PUBLIC HOUSING (WP, SPP, NSP)
Yes, our houses are not the cheapest in Asia. But hey, you’re always welcome to buy another estate overseas if you think that’s cheaper! Rent a room in Singapore instead, they're not THAT expensive, compared to some other first-world countries. I know my friends in Australia and Hong Kong pay way more for rent than we do here in Singapore. No one is stopping you.
There has been plenty of policies and subsidies recently introduced to help Singaporeans cope with the prices of public housing. FYI, people in Hong Kong pay a lot more for their properties (which happen to be much smaller than ours too). I do worry about whether I have enough money to buy my first HDB flat in a few years, but I’m also practical enough to understand that there is a price we have to pay for land in Singapore, given how scarce it is.
SPEAK PROPER ENGLISH, PLEASE
As a GP and English tutor, I cannot help but cringe at the standard of English among some of the opposition’s candidates. (I’m looking at you, NSP).
We will do well to remember that the people we vote into government will not only be responsible for looking after Singapore’s internal matters, but also represent us on the world stage at international forums and diplomacy talks.
Given the current state of opposition candidates, I’m not sure how many can represent us well internationally. Can they debate as eloquently and engage in intelligent talk with world leaders, like how DPM Tharman did during his St. Gallen’s interview earlier this year?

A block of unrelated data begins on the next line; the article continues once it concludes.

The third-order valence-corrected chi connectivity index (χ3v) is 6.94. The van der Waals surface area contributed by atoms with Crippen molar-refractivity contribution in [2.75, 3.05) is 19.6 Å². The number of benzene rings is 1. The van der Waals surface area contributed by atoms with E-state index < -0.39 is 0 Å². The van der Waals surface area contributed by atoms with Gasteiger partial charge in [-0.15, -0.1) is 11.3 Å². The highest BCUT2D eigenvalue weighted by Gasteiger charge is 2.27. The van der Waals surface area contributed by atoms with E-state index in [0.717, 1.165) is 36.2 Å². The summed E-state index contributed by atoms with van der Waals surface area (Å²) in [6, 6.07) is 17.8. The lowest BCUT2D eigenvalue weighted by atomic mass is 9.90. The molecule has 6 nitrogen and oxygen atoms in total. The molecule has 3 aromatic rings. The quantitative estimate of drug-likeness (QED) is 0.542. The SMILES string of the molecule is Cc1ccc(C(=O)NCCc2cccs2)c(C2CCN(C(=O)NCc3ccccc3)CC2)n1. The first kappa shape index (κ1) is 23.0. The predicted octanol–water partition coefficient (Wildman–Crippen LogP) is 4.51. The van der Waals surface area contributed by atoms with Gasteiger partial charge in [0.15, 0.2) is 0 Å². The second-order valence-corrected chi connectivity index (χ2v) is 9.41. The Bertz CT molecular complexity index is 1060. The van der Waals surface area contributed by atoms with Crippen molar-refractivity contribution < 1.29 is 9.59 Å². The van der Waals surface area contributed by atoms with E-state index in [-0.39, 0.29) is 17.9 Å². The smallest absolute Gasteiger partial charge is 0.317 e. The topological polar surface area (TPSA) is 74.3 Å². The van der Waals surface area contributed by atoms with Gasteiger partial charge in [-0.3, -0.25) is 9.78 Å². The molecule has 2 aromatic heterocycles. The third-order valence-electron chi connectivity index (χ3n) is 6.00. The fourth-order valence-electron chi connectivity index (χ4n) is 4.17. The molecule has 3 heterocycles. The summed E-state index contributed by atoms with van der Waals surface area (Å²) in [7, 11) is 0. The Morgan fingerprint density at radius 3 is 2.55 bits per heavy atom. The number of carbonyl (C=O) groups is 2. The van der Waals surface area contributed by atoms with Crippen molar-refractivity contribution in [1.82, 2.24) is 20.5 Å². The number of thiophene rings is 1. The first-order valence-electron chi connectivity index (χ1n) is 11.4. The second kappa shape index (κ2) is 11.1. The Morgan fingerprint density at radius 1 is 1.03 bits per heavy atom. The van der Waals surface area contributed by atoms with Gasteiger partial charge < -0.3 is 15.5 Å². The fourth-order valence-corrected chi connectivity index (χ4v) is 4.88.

SHOULD A DEMOCRATIC GOVERNMENT IMPLEMENT POPULAR OR UNPOPULAR POLICIES?
This is an argument that keeps coming up in my GP tutoring sessions every year. The biggest problem with a democratic system is that the people get to vote for their government, but people may not always vote for the right leaders, especially if they do not make well-informed voting decisions. The easiest way to stay in government, or be elected, is to talk about popular policies that will make the people happy. After all, democracy is just like a popularity contest, isn’t it?
But not all popular policies are necessarily correct.
The counter to this argument, is that “the majority is often right” (another classic GP essay question). But again, not necessarily so. For years, the majority of people believed that the Earth was flat…until we found out it wasn’t.